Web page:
SNCF TGV Réseau

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SNCF TGV "Réseau"
SNCF TGV-R 526 at Paris Gare du Nord.JPG
TGV-R set at Paris Gare du Nord
In service 1992 -
Manufacturer GEC-Alsthom
Family name TGV
Number built 60 trainsets
Formation 10 cars (2 power cars, 8 passenger cars)
Capacity 377, 361 (after refurbishment)
Operator SNCF
Thalys
Specifications
Train length 200.19 m (656.8 ft)
Car length (?)
Width Motor car 2.81 m (9 ft 3 in)
Trailer 2.904 m (9 ft 6.3 in)
Maximum speed 320 km/h (199 mph) (Service)
Weight 383 t (377 long tons; 422 short tons)
(dual voltage)
Power output 8,800 kW (11,800 hp) @ 25 kV
Power supply (?)
Electric system(s) Overhead lines 25 kV 50 Hz AC
1,500 V DC 3 kV DC
Current collection method Pantograph
UIC classification Bo'Bo'+2'2'2'2'2'2'2'2'2'+Bo'Bo'
Track gauge 1,435 mm (4 ft 8 12 in) standard gauge

The SNCF TGV Réseau (TGV-R) trains were built by Alstom between 1992 and 1996. These TGV trainsets are based on the earlier TGV Atlantique.

The first Réseau ("Network") sets entered service in 1993. Fifty dual-voltage trainsets were built in 1992-1994, numbered 501-550. A further 40 triple-voltage trainsets, numbered 4501-4540, were built in 1994-1996. The last ten triple voltage units carry the Thalys livery and are known as Thalys PBA (Paris-Brussels-Amsterdam) sets. As well as using standard French voltages of 25 kV AC and 1,500 V DC (also used in the Netherlands), the triple voltage sets can operate under the Belgian and Italian 3 kV DC supplies.

They are formed of two power cars (8,800 kW or 11,800 hp under 25 kV—like the TGV Atlantique) and eight carriages, giving a capacity of 377 seats. They have a top speed of 300 km/h (186 mph). They are 200 m (656 ft) long and are 2.904 m (9 ft 6.3 in) wide. The dual-voltage sets weigh 383 t (377 long tons; 422 short tons), and owing to axle-load restrictions in Belgium the triple-voltage sets have a series of modifications, such as the replacement of steel with aluminium and hollow axles, to reduce the weight to under 17 t (16.7 long tons; 18.7 short tons) per axle.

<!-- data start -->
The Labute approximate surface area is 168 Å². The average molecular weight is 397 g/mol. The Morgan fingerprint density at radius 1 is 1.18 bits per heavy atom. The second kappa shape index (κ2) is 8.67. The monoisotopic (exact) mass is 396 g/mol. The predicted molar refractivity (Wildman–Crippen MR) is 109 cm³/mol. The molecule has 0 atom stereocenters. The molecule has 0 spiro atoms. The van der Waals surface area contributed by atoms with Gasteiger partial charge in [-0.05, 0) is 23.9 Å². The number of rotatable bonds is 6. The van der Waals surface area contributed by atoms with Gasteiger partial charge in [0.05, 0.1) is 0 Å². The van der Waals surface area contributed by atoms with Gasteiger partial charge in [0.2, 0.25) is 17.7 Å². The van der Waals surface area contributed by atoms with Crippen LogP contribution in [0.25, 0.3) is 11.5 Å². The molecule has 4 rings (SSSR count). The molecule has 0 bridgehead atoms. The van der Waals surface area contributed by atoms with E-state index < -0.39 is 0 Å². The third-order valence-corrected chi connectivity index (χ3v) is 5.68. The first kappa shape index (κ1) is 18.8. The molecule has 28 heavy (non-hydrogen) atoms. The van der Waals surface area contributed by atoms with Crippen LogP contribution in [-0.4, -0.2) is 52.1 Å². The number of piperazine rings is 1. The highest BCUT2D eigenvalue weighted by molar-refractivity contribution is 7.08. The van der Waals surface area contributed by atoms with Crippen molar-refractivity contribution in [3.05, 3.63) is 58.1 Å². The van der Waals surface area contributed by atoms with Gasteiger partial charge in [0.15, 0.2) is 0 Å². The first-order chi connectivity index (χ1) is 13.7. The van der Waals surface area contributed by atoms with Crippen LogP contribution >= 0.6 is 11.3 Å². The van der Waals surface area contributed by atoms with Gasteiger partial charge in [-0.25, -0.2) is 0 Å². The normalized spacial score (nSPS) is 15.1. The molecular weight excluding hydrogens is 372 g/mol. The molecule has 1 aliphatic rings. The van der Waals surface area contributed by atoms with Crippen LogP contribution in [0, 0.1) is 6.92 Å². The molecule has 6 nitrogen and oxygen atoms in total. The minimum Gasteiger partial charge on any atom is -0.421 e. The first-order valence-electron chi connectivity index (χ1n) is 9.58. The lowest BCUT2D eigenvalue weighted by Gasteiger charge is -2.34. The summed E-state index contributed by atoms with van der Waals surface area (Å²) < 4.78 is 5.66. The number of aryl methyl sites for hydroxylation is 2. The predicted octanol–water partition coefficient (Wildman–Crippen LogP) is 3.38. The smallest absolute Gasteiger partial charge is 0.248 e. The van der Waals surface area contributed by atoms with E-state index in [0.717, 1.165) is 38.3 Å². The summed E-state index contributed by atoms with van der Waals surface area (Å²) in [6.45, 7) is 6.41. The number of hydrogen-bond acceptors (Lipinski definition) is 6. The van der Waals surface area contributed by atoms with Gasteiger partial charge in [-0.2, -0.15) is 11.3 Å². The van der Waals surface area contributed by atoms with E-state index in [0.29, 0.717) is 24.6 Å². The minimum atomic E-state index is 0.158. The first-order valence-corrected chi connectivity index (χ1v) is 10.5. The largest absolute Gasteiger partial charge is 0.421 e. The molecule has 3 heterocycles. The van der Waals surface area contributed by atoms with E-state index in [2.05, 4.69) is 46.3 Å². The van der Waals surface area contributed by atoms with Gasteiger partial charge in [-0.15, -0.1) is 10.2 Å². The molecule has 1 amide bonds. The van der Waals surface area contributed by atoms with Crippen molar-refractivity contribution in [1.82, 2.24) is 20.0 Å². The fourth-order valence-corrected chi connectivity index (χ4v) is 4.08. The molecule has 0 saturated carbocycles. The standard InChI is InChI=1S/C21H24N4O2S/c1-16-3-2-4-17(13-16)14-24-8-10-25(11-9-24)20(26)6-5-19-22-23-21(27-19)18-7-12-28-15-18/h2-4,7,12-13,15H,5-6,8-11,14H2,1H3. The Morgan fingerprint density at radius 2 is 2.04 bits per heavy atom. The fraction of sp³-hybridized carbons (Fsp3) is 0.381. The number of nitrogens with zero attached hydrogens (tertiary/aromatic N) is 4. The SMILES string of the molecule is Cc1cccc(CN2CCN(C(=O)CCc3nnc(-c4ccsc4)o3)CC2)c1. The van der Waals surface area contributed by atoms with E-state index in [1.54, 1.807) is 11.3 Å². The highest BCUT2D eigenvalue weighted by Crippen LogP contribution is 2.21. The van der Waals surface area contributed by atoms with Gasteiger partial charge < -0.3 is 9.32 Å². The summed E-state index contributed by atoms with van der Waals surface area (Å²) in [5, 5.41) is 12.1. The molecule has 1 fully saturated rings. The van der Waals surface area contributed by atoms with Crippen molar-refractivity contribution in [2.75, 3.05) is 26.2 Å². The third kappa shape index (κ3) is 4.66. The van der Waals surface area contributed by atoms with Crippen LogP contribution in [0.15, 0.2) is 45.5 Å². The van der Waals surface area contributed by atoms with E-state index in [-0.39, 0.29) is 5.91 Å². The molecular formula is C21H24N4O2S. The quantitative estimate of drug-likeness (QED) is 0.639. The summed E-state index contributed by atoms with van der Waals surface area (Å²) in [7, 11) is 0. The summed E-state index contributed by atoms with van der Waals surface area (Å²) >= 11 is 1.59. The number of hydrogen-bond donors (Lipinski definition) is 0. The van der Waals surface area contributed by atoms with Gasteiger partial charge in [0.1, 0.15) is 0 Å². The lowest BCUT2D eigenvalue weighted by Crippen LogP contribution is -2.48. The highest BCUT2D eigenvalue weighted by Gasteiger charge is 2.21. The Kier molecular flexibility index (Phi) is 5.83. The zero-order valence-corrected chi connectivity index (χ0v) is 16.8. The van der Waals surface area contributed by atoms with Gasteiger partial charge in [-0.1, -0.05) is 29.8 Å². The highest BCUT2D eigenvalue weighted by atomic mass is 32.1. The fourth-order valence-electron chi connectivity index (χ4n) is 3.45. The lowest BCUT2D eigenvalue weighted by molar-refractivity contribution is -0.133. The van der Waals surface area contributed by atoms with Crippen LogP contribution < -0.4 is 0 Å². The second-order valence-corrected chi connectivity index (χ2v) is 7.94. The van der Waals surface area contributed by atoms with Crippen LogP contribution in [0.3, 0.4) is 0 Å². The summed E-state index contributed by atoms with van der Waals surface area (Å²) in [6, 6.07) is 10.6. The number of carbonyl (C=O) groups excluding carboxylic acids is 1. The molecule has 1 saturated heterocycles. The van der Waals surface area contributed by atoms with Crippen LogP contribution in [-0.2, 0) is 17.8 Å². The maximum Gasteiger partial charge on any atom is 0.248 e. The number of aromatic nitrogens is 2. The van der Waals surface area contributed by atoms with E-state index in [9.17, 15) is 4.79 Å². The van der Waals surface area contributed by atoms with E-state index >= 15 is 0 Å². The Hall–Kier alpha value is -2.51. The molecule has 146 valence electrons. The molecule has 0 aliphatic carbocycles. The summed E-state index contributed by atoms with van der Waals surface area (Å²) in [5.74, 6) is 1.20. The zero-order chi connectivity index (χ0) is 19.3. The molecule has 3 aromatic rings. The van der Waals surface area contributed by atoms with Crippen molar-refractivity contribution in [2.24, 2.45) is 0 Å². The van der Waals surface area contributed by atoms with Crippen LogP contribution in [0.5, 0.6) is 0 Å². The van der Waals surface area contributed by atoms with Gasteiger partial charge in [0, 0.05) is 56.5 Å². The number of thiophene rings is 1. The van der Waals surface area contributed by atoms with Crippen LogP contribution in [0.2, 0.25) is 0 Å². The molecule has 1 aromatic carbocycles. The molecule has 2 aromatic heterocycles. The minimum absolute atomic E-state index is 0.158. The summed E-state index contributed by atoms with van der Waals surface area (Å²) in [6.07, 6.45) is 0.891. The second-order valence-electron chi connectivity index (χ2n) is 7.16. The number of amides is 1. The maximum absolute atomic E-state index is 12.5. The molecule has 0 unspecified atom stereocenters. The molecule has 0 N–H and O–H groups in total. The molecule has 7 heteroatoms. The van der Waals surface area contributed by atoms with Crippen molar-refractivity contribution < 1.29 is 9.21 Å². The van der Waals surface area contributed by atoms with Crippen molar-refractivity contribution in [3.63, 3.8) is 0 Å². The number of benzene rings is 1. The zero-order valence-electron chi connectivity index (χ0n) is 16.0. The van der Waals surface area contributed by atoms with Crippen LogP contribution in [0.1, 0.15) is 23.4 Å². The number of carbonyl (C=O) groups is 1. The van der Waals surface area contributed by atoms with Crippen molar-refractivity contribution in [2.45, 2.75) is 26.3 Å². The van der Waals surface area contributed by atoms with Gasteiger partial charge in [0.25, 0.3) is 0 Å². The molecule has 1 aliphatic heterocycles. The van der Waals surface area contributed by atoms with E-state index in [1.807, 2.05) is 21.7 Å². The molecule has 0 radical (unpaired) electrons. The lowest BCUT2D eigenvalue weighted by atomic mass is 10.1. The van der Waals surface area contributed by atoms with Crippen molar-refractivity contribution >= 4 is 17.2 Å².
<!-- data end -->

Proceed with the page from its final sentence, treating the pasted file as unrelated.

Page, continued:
Owing to early complaints of uncomfortable pressure changes when entering tunnels at high speed on the LGV Atlantique, the Réseau sets are pressure-sealed.

Renovation[edit]

After some ten years of successful service, the interior of TGV Réseau sets became outdated and needed a refurbishment. This refurbishment was part of the TGV Est project, as the dual-voltage sets were to assure the domestic services there. The same interiors would also be used in coaches for POS sets (which were coaches of former TGV-Réseau sets).

Three possible interiors were presented to the public between 2002 and 2003 in different stations:

  • Recaro which teamed up with Brand Company (designer of the "snail" TGV logo)
  • MBD Design (designer of the noses of Alstom's Prima locomotives and the TGV Duplex) which teamed up with fashion designer Christian Lacroix.
  • Antolin which teamed up with Kenzo.

At the end of the Train Capitale exposition in Paris, MBD Design and Christian Lacroix were announced as the winning design.

Work started on the first dual-voltage sets in 2004 at SNCF's Hellemmes workshops, near Lille. In 2006 the last dual-voltage set was finished. Between 2008 and 2009 the three-voltage sets will also be refurbished in the same design. The refurbished sets can be distinguished from the non-refurbished ones by: the slightly changed livery; the fittings in the coaches, which are in new colours (red for 2nd class, green for 1st class and silver for the bar) and the reflecting stripes on the sides of the motorcars.

Although SNCF announced in July 2007 that the Lacroix-design would not be continued because some materials vibrated at 300 km/h (186 mph), this was later changed: the Lacroix-design will be applied to all TGV Réseau sets.

Fleet details[edit]

Class No. in Service Year Built Operator Current Units Notes
Series 28000 30 1992–1996 SNCF 501, 503-514, 534-550 Dual-voltage
Series 38000 27 4501-4506, 4510-4529, 4551 Triple-voltage
9 Thalys 4532-4540

Gallery[edit]

TGV Réseau bound for Paris on a classic line in Mouthiers-sur-Boëme, Charente.

See also[edit]

External links[edit]